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  • Sex and Drugs before Rock ‘n’ Roll: Youth Culture and Masculinity during Holland’s Golden Age by Benjamin B. Roberts
  • Amanda Pipkin
Sex and Drugs before Rock ‘n’ Roll: Youth Culture and Masculinity during Holland’s Golden Age. By Benjamin B. Roberts (Amsterdam: University of Amsterdam Press, 2012, 318 pp., $45.00).

This book describes some of ways members of the generation of young men born between 1595 and 1615—who came to age during the Dutch Republic’s economic boom of the 1620s and 1630s—rebelled against their parents’ rules, experimented, and challenged expectations. Roberts sets out to illuminate the history of masculinity during these two decades and to prove that “although young people had no real political and economic power in the traditional sense, they were a generation of movers and shakers who helped shape the Dutch Republic during its gilded era and helped create a national identity” (24). He draws from a wide variety of fascinating sources, including songbooks, popular histories, conduct and advice books, criminal records, and paintings and engravings to demonstrate how these middle and upper class men forged a unique youth culture. The various chapters depict a group of young men who adopted long hairstyles, new styles of dress, drank to excess, engaged in violence, pushed the boundaries of sexual morality, and enjoyed novel recreational activities. The book offers a fascinating analysis of youth culture that is well-organized and written in a highly accessible manner. Also vital are its refreshing suggestions, its thematic structure, its imaginative use of sources, and its high-quality reproduction of artwork.

Roberts notes the complexity of gender by explaining that during the decades under consideration masculinity was “culturally constructed and continuously in motion” (25), that “there were conforming and conflicting ideas about masculinity,” and that it consisted of “subtle and unsubtle, unwritten behaviors acquired after proving oneself through a series of rites of passages… proven to peers, and then to older men” (26). Moreover, he is particularly sensitive to the differences between middle class and elite expressions of masculinity, as well as urban and rural variations. [End Page 258]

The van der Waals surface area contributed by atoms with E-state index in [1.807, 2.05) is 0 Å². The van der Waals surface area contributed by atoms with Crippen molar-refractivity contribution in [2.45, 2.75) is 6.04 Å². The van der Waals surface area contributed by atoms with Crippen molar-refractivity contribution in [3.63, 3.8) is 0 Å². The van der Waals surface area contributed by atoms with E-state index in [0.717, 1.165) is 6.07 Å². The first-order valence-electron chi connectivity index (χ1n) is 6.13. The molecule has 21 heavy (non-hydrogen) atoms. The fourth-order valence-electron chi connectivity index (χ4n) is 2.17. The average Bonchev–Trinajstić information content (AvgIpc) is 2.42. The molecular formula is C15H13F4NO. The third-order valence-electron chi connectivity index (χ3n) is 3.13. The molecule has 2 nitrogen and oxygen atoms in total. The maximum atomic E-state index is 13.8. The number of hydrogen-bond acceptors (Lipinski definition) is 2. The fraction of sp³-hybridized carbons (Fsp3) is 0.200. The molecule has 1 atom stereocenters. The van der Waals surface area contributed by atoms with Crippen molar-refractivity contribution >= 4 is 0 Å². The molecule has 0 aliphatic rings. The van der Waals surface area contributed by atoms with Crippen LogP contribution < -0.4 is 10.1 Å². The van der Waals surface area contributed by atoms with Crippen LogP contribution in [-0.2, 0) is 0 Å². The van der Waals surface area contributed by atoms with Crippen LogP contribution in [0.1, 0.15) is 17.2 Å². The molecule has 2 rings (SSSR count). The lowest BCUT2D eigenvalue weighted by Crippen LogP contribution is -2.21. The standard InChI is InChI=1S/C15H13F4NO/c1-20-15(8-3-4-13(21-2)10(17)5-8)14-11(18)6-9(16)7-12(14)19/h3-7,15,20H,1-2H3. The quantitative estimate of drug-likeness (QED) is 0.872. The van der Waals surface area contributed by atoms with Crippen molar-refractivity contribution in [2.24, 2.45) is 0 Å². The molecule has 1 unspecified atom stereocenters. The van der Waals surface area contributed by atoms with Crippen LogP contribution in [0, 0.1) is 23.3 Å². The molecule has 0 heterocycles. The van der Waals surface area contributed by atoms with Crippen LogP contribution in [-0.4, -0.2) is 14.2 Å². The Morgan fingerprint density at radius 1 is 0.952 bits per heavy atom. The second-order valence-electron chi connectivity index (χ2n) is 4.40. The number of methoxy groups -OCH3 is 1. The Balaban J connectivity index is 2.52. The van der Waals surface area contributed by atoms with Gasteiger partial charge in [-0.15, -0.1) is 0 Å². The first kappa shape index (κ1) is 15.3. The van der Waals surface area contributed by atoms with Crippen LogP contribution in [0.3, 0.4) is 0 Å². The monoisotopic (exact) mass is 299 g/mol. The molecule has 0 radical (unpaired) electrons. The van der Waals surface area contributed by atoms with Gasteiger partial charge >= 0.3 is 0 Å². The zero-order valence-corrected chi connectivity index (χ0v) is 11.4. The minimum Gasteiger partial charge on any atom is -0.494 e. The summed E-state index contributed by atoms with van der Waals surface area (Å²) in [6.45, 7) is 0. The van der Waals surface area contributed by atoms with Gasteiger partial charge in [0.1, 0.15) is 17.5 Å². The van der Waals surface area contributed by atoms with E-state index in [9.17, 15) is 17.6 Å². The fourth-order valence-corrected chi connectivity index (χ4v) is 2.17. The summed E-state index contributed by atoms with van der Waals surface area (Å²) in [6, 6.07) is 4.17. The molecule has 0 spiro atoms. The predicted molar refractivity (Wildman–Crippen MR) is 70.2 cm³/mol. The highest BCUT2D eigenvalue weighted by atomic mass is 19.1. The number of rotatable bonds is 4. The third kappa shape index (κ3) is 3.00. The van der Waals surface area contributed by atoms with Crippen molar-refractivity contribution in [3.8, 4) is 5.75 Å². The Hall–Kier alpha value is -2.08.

However, even while claiming that gender is both culturally constructed and mutable, Roberts also argues that young men’s behavior is influenced by timeless biological and psychological factors—an argument advanced in a nuanced fashion by gender historians, such as Lyndal Roper in the 1990s. Roberts offers modern science as evidence to support stereotypical renderings of men as naturally active, violent, and requiring sex. Consequently, he argues that:

During late adolescence and young adulthood, males have high levels of testosterone and excessive amounts of physical energy. Acts of violence were often a natural outlet for young men who were expected to remain chaste from the onset of their budding sexuality until the age of marriage (often in their late twenties) (28).

Such a claim normalizes male aggression and renders male violence as a “natural” outlet for repressed sexual needs; such biological essentialism has long been been used to excuse men’s violence, and more specifically men’s acts of sexual violence (for seventeenth-century examples of this see my book Rape in the Republic, 1609–1725: Formulating Dutch Identity). Such renderings lead Roberts—unsurprisingly—to attribute blame on a female victim of rape rather than on the male students responsible: when he recounts a story of rape he argues that the pregnant Leiden victim “made the mistake of being out late at night” (121). Quite aside from the ethical and ideological problems with such naturalization of male violence, scholars such as Anne Fausto-Sterling, Judith Butler, and many others, have exposed the subjectivity of science and its tendency to perpetuate cultural prejudices related to sexual difference. This book would be far more compelling had Roberts focused on analyzing the cultural value of young men’s violence, defined more clearly how these relate to rites of passage, and better clarified who was responsible for developing and enforcing masculine ideals.

Roberts would also have done well to nuance his argument that the young men of the 1620s and 1630s were the prime agents in creating a new youth culture. Chapter four on violence and the book’s epilogue detail...


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pp. 258-260
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